March 6, 2018

Remember The Legends; The Story of Kilo G

By  Will Stephenson from Oxford American

It was January, 1997, two weeks after New Year’s Day. At around 4 A.M., Charles Watkins, a homicide detective with the New Orleans Police Department, was driving slow circles around the Westbank, downriver from Algiers Point. It was a cool night, in the lower forties, and quiet. I imagine Watkins was bored, maybe struggling to stay awake in the dark. And then a call comes out over the radio, breaking the silence—there’s been a shooting at Live Oaks.

This wasn’t unusual. Live Oaks, which most people still knew by its former name, DeGaulle Manor, was one of the roughest areas in Old Algiers. Section 8 apartments that had been neglected over the decades, the buildings were in poor shape inside and out. From a distance, you could hardly see the complex through the trees. It was a neighborhood within a neighborhood.

Watkins pulled into the driveway on Murl Street and found two other officers already on the scene. They were standing over a young woman, who sat on the steps outside her front door with her head in her hands. Her name was LaKeisha, and she was crying. Other residents, roused by the commotion, peeked out of their curtains or leaned over the railing to get a better look. Watkins got out of his car and walked over to LaKeisha’s boyfriend, who lay on the sidewalk covered in his own blood. He wore a white t-shirt and gray sweatpants; he’d been shot three times. Robert Johnson Jr. was still alive, but you couldn’t tell it. He was bleeding from his mouth and from his nose. Watkins knelt down beside him and asked who’d shot him, but he struggled to form any words in response.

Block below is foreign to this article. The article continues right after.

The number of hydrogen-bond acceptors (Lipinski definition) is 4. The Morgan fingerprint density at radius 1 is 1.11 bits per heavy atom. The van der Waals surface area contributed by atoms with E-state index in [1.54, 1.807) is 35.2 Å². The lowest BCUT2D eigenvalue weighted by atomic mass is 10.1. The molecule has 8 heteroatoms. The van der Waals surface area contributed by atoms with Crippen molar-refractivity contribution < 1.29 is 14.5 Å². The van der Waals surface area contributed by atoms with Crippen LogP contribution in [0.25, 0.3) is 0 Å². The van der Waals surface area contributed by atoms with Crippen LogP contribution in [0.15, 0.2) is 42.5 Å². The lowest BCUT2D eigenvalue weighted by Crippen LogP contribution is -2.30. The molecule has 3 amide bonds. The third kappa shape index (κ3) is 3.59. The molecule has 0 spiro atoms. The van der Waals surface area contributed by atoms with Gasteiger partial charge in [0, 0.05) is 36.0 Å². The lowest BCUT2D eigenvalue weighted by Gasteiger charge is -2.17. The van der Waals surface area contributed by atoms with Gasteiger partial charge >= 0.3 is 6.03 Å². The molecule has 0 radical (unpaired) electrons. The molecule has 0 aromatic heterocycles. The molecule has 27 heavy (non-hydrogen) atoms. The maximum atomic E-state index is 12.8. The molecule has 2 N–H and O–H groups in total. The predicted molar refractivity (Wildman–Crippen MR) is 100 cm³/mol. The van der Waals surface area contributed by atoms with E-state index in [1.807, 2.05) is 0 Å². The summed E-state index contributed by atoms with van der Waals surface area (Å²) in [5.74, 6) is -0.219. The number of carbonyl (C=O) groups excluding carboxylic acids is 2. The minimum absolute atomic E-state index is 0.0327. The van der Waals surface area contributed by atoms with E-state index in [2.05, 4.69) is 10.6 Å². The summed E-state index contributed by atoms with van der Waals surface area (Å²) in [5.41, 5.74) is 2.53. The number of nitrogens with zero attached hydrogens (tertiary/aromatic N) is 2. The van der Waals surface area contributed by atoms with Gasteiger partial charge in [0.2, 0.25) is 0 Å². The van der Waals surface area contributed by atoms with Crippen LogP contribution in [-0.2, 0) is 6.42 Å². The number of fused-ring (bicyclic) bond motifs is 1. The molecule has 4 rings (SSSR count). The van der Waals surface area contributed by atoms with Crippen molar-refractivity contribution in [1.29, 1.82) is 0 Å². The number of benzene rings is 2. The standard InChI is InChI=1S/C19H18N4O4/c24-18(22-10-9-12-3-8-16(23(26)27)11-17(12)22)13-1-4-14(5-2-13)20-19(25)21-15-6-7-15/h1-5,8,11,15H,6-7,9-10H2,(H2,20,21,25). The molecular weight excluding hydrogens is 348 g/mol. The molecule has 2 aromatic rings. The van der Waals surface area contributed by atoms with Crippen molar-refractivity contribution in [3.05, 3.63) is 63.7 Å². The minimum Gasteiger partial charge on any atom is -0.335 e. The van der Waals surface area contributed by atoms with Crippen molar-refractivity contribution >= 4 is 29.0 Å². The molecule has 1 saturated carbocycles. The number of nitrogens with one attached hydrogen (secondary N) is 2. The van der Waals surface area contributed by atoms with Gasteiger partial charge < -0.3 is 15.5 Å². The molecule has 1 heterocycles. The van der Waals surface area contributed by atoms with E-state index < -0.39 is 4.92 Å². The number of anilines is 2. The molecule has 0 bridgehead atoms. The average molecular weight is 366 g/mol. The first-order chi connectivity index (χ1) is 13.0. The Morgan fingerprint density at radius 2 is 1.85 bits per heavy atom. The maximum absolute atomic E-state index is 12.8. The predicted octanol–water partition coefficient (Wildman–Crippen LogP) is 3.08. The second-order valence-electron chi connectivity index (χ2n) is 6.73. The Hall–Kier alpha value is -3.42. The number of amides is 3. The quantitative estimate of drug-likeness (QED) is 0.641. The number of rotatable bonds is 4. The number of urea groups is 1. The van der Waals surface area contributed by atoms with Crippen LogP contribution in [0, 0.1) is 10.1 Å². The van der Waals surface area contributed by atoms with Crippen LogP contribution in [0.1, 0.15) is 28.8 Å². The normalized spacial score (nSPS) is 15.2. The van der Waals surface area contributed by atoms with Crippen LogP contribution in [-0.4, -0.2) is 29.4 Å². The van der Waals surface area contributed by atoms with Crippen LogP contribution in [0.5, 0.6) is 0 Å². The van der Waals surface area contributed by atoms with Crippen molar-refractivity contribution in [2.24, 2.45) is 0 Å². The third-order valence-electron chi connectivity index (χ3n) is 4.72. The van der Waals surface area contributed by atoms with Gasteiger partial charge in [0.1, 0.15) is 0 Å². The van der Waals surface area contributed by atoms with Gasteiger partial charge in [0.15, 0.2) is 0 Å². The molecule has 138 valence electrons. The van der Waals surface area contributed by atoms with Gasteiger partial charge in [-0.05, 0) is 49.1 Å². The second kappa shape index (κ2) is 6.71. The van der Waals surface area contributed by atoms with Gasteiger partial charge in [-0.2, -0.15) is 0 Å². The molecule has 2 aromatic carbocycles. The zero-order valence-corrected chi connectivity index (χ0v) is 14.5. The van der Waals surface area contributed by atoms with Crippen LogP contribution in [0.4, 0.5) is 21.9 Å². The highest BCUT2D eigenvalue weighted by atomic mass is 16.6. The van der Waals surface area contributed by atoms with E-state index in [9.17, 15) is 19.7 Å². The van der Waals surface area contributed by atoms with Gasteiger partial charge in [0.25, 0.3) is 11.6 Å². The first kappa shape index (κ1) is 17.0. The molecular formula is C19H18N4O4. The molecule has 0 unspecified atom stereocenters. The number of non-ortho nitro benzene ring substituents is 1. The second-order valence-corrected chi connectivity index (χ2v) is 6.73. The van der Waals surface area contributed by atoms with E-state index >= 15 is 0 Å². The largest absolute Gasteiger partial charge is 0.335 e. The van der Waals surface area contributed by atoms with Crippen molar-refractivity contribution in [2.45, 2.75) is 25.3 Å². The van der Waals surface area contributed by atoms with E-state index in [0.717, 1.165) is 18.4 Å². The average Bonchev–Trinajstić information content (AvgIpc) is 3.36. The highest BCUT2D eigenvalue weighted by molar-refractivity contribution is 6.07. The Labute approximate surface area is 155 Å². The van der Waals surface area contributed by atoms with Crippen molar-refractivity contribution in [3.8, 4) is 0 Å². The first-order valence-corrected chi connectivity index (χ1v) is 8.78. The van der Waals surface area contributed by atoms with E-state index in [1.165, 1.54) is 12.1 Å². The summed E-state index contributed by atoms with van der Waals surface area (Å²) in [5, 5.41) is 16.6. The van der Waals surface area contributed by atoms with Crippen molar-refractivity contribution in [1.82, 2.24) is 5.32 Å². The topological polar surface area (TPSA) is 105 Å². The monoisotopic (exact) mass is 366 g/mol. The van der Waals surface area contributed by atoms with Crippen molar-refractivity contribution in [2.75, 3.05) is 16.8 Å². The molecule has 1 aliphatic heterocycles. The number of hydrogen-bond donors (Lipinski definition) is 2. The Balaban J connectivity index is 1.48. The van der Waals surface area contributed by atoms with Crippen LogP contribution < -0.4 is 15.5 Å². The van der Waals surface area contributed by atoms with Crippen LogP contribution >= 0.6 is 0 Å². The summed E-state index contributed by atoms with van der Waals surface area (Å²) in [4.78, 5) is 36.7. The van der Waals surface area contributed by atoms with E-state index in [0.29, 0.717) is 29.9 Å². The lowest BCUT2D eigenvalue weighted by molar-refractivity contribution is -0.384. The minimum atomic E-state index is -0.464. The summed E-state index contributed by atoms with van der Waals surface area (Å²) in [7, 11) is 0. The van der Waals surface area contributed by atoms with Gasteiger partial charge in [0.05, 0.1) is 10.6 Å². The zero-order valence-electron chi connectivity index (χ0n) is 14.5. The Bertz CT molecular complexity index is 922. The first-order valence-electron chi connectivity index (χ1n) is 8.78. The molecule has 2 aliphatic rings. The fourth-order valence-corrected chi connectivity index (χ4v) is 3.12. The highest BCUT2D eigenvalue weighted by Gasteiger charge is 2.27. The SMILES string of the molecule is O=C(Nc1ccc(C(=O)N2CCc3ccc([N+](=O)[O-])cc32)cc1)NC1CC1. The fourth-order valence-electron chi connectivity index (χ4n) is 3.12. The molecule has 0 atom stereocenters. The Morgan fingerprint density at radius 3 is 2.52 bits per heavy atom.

The paramedics arrived and helped the twenty-year-old into the back of an ambulance. It was an auspicious name for a black Southern musician—Robert Johnson Jr.—but his family called him Big Rob and everyone else knew him as Kilo G. He was a rapper, the first artist signed to Cash Money Records. A few months later, even the N.O.P.D. would have been impressed by this fact, but the label’s name didn’t mean much to Watkins or the other officers that night at Live Oaks. They processed the crime scene, photographing the site from different angles. They noted the blood stains on Johnson’s blue Cadillac.

When Cash Money was started several years before by the brothers Baby and Slim Williams, Kilo G had been its flagship artist. He was only fourteen when he met Baby and Slim, too young to sign a contract; they’d had to take a ferry across the river to find his grandmother, so she could sign in his place. Before Mannie Fresh, before Lil Wayne—before the fleet of Bentleys and yellow Hummers that roamed the streets of New Orleans like an occupying army—there had been Kilo G. LaKeisha tried explaining this, but the officers at Live Oaks didn’t seem interested, and it didn’t matter anyway. Johnson was dead. He died in the ambulance on the way to the hospital.

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